Spruce Gran Picea #0909 – 11A07 (9,550 years old; Fulufjället, Sweden)
From Rachel Sussman’s collection The Oldest Living Things in the World
Fresh Air’s TV critic David Bianculli reviews the new series Fargo, based on the 1996 Coen Brothers cult classic. Here’s what he says:
When the news arrives that FX has a new series called Fargo, the expectation is that it will be either a sequel to, or expansion of, that 18-year-old movie. And certainly, the previews have done nothing to discourage that.
But no. The TV version of Fargo tells a completely different story, with completely different characters. Only the snow remains the same. Yet based on the first four episodes, this new Fargo is a worthy companion piece to the film. The Coen brothers are on board as two of the executive producers, so they clearly approve – though that’s pretty much the extent of their involvement. Instead, FX’s Fargo is written and concocted by Noah Hawley, whose previous credits include working on Bones, and not much else. This is his step up to the major leagues – and in his first at-bat in the bigs, he swings hard, and hits a home run.
His Fargo – this first season, anyway – is envisioned as a stand-alone 10-part story. If it continues to a Season 2, it will be with a completely different plot, characters, and cast. That’s the way True Detective launched itself this season on HBO, and you know how brilliantly that turned out. By designing TV shows this way – longer and deeper than a feature film but not running for years – networks can get A-list movie talent to commit, and writers can craft stories with the end in sight from the start.
FX’s Fargo benefits from that, greatly.
image via FX
Louis Kahn by Andreas Levers
New York Times journalist Carlotta Gall spent more than a decade reporting from Afghanistan and Pakistan after 9/11. Her book, The Wrong Enemy, offers new information about how Islamabad has helped the Taliban in Afghanistan, and how Pakistan’s intelligence agency may have helped Osama bin Laden hide out in Abbottabad, Pakistan:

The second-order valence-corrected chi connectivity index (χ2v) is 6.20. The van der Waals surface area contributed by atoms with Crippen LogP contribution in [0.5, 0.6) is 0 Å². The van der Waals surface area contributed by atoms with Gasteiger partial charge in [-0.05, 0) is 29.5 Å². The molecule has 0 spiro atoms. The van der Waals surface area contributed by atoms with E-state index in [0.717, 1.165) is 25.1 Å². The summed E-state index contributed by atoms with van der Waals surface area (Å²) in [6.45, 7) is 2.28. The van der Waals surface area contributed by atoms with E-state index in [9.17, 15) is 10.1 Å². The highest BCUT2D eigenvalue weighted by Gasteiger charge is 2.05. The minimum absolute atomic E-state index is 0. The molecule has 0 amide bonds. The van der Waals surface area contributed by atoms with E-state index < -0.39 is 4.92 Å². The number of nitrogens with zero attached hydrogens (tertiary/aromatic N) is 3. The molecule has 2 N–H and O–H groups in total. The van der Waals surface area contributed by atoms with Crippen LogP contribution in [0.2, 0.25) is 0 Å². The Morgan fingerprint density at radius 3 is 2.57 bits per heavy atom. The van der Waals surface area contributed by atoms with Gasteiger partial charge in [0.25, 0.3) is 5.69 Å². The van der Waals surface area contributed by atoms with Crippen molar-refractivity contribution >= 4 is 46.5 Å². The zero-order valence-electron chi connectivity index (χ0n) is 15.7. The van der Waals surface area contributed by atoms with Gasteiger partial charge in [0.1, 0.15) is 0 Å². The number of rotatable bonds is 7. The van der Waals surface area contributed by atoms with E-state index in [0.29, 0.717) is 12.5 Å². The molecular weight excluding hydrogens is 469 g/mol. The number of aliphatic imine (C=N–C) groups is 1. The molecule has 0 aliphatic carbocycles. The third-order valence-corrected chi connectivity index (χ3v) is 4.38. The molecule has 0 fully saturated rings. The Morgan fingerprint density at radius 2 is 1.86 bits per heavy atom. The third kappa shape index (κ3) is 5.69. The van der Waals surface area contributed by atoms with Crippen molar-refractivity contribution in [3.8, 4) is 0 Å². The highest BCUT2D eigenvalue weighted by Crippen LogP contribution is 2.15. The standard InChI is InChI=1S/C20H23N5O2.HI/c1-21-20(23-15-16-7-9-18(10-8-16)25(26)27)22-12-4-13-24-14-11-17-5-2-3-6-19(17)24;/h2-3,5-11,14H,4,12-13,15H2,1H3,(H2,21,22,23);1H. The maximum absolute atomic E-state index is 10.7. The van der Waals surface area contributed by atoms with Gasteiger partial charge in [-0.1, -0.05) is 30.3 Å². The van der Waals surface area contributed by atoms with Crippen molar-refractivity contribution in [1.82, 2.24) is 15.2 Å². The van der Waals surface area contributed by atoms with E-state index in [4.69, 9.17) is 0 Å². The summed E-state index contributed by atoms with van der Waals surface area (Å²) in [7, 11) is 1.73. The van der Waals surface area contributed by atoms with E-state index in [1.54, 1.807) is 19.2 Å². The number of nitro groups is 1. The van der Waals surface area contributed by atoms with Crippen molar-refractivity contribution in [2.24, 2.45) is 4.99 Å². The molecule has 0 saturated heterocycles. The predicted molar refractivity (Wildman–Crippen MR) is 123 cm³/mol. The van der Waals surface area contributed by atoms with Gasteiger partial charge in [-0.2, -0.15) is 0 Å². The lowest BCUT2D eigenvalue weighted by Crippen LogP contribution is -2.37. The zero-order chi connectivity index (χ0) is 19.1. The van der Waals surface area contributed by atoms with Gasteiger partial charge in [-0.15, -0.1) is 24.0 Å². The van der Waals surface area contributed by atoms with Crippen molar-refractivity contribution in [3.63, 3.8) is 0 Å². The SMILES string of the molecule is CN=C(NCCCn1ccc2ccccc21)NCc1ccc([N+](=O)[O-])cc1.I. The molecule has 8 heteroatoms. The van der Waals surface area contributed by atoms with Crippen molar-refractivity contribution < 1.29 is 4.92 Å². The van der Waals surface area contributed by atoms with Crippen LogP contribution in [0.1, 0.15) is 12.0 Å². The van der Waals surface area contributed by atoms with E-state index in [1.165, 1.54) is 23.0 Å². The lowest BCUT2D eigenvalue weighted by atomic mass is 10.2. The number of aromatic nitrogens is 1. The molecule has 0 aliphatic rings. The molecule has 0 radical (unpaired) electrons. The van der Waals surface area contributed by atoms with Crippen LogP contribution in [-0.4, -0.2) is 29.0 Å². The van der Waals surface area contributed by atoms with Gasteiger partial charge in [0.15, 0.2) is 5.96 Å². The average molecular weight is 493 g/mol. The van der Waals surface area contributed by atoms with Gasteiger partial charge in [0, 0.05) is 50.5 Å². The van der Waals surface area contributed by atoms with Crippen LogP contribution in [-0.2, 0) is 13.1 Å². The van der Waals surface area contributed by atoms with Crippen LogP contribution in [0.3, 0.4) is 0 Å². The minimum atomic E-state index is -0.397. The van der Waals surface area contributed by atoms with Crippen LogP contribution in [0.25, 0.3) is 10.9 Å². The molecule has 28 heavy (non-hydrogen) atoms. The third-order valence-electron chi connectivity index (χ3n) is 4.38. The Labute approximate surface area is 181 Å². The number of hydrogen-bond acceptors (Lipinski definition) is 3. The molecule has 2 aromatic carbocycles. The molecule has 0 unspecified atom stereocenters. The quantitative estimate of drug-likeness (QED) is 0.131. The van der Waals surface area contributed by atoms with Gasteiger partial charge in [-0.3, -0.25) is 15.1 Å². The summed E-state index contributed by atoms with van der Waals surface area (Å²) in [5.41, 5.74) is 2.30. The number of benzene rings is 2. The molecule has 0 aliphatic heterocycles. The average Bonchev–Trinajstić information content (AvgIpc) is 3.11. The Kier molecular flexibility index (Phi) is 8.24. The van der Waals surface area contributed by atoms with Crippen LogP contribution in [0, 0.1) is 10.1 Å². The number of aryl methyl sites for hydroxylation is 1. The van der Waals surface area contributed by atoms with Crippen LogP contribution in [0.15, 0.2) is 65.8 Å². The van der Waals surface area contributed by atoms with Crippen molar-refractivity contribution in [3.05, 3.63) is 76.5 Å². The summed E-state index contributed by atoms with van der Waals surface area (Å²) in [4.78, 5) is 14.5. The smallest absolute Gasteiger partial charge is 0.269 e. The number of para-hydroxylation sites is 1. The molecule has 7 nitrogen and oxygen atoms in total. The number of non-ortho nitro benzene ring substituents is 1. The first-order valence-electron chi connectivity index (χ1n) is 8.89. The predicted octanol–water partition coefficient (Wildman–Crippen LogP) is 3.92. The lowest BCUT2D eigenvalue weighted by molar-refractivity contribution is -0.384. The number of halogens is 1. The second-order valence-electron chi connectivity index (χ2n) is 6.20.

"We knew [bin Laden] was hiding almost in plain sight in Pakistan, but when I finally learned this from an inside source – so, someone who really did know — it made sense that they were hiding him and protecting him to use him, I think, for their own reasons.
I think one of the reasons was that they knew he was a powerful figurehead of al-Qaida [and] of Muslim fighters around the world, and I think they wanted him on their side, a bit controlled, to use him for their own policy-making. And so they used him to control and influence their own militant proxy forces that Pakistan has been fostering and sponsoring for several decades now … [including] to fight in Kashmir …
I think also they didn’t want to be the nation that handed him over to the U.S., to be seen by other Muslims as the ones who betrayed this hero or Muslim warrior, as he’s often seen …
They were always telling the west that the trail had gone cold. [Pakistani] President [Pervez] Musharraf came to Washington and said that: We have no information, maybe bin Laden is dead. There was a failure not only to cooperate with the U.S., who was supposed to be the great ally and has pumped money and assistance into Pakistan for this last decade or more, but there was actually genuinely an effort to mislead and to hide him when they knew that this was the one great target for America after Sept. 11.”